Mama Said There’d Be Tweets Like This

By BKV in Media Strategy on December 20th, 2010

Twitter just released the 10 Most Powerful Tweets of 2010, proving just how immersed we've all become in the world of social media. No longer just a marketing tool, a service for "those tweenagers," or a geek-based mode of communication, Twitter has become politically, economically, emotionally, educationally and globally relevant.

I realize that proclaiming the relevance of Twitter is so 2009, but it needs to be reiterated as we close out this epic year. Many companies shrug off the all-important Tweet as mere brand babble or PR-spun chatter driving little to no motivation to a conversion. I recall a pre-BKV work experience in which I had been a part of a groundbreaking, OMMA-Award-winning Twitter campaign for a client, garnering millions of followers for a nearly unheard-of brand. At the end of the initiative, all the client could say was, "Yeah, it's cool, but I bet you it didn't drive a single sale for us." Fortunately (and the thing I personally love most about interactive marketing), we tracked those results to prove otherwise, but this comment is a perfect example of backwards thinking some can have about social media.

Not to toot the agency's horn (well, I will a little), but BKV knows better. We take great pride in introducing the amazing innovations of Foursquare, Facebook, Twitter, mobile apps, and all the smaller spin-offs related to social to our current and prospective clients, and we're not afraid to share. We'll Tweet with you, build and manage your profiles and create engaging campaigns your audience doesn't see as "spin" - because it's not. We understand the goal of social media is primarily to drive engagement, which then leads to sales. It's about driving buzz so you gain customer retention, brand loyalty, and long-term benefits.

Take a moment to process some of the most powerful Tweets of the year. From a parodied BP account (@BPGlobalPR): "Catastrophe is a strong word, let's all agree to call it a whoopsie daisy." Here we have an example of the drastic effects Twitter can have on a brand. While the BP oil spill was being quickly spun on the company's side to repair BP's public image, this fake Twitter account gained over 182,000 followers. The Gulf oil spill was also the top trending topic on Twitter in 2010. Twitter has quickly become a phenomenon of global proportions and, interestingly, has helped disprove the old adage that any publicity is good publicity.

You don't want your brand to be a BP. Obviously, there is crisis management any company needs to plan for, but even in the event of a catastrophe, you have to be prepared to respond and adjust. Twitter encourages forward-thinking companies like Comcast (@comcastcares) to correct a tarnished brand image.

Comcast made a complete 180 through its reputation management program over the last few years, developing a portal for customers to ask questions, get technical help, and feel listened to. Customers complaining about the brand are found by Comcast reps who assist them directly through Twitter. This is the kind of innovative thinking that has allowed Comcast to be seen as a quality brand rather than the unhelpful, anti-customer service corporation they were viewed as in 2006.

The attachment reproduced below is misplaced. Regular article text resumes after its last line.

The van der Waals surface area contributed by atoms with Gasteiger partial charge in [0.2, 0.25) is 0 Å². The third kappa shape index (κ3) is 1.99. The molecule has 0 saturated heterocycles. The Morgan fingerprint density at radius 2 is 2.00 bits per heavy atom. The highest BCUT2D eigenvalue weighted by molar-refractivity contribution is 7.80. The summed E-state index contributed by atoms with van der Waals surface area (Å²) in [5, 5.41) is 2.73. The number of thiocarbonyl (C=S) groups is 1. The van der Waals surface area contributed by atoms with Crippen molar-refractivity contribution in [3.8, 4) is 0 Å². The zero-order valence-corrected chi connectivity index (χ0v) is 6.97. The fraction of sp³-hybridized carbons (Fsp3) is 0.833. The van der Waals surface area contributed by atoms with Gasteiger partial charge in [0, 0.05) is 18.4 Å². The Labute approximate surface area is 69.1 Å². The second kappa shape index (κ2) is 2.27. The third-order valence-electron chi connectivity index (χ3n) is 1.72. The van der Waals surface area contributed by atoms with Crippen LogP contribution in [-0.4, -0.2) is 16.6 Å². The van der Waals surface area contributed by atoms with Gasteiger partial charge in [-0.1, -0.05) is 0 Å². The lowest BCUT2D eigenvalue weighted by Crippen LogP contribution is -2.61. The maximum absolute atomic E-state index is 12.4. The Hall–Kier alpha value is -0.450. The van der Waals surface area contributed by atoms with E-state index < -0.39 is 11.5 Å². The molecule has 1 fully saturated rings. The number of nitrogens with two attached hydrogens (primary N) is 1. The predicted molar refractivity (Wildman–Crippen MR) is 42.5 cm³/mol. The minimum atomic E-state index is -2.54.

Startups are seeing huge successes on Twitter as well. ScoutMob (@scoutmob) is an Atlanta-based discount program offering free "percent-off" coupons to local restaurants. While their email program has grown dramatically, the company, which only launched at the beginning of 2010, already also has over 8,500 followers and some of the most engaged fans in the city. They never spent a dime on traditional marketing. Twitter is "free" promotion for those who can do it right!

Even the White House and the British royal family have jumped on the Twitter bandwagon. Noting how easy and important it is to reach vast numbers of people via Twitter, both are noted in the Top 10 Tweets of 2010 (the White House for welcoming the Russian President to Twitter and the royal family for announcing Prince William's engagement).

As we all know, Obama's election was also largely driven by his social media presence throughout his campaign, indicating that even something as seemingly stodgy as politics understands the massive importance of viral marketing and social media.

Twitter has saved lives, broken brands, turned reputations around, and launched global initiatives. When Google briefly crashed during Michael Jackon's death announcements in 2009, Twitter was there to document it all, moment by moment.

Many clients have said to us, "I get that I need to be involved in social media from a brand perspective, but I just don't get it personally. Who cares what I'm doing?" However, if you care about your brand, you need to be engaged in social media on a personal level. No, you don't have to Tweet about your last sandwich or how great the nail salon is, but only when you are immersed in the Twitter culture will you begin to understand its vast, permeating, and global relevance.

Log in, Tweet up, and dive into the world of Twitter. Your company will thank you later.